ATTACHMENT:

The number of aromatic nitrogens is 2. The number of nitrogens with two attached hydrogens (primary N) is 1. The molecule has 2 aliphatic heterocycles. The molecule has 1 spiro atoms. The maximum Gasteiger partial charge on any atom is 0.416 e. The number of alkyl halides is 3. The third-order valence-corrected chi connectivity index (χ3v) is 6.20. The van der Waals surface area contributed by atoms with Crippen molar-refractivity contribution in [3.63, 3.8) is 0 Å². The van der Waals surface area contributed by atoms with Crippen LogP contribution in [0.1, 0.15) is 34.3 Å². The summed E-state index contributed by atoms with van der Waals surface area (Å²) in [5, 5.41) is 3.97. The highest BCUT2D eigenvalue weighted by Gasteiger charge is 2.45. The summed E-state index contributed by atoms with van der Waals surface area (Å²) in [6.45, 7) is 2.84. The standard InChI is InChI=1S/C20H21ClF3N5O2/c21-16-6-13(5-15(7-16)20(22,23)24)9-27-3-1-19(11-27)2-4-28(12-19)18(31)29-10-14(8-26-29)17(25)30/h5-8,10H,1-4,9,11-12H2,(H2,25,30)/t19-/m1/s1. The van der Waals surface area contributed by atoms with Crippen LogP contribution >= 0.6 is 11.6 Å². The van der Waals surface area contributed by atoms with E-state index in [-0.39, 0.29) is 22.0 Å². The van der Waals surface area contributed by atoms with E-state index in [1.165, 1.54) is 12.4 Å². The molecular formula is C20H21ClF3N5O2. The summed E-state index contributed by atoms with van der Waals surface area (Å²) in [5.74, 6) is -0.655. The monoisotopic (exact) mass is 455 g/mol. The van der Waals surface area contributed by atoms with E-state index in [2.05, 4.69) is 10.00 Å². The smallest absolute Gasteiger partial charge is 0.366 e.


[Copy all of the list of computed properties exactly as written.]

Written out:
The number of aromatic nitrogens is 2. The number of nitrogens with two attached hydrogens (primary N) is 1. The molecule has 2 aliphatic heterocycles. The molecule has 1 spiro atoms. The maximum Gasteiger partial charge on any atom is 0.416 e. The number of alkyl halides is 3. The third-order valence-corrected chi connectivity index (χ3v) is 6.20. The van der Waals surface area contributed by atoms with Crippen molar-refractivity contribution in [3.63, 3.8) is 0 Å². The van der Waals surface area contributed by atoms with Crippen LogP contribution in [0.1, 0.15) is 34.3 Å². The summed E-state index contributed by atoms with van der Waals surface area (Å²) in [5, 5.41) is 3.97. The highest BCUT2D eigenvalue weighted by Gasteiger charge is 2.45. The summed E-state index contributed by atoms with van der Waals surface area (Å²) in [6.45, 7) is 2.84. The standard InChI is InChI=1S/C20H21ClF3N5O2/c21-16-6-13(5-15(7-16)20(22,23)24)9-27-3-1-19(11-27)2-4-28(12-19)18(31)29-10-14(8-26-29)17(25)30/h5-8,10H,1-4,9,11-12H2,(H2,25,30)/t19-/m1/s1. The van der Waals surface area contributed by atoms with Crippen LogP contribution >= 0.6 is 11.6 Å². The van der Waals surface area contributed by atoms with E-state index in [-0.39, 0.29) is 22.0 Å². The van der Waals surface area contributed by atoms with E-state index in [1.165, 1.54) is 12.4 Å². The molecular formula is C20H21ClF3N5O2. The summed E-state index contributed by atoms with van der Waals surface area (Å²) in [5.74, 6) is -0.655. The monoisotopic (exact) mass is 455 g/mol. The van der Waals surface area contributed by atoms with E-state index in [2.05, 4.69) is 10.00 Å². The smallest absolute Gasteiger partial charge is 0.366 e.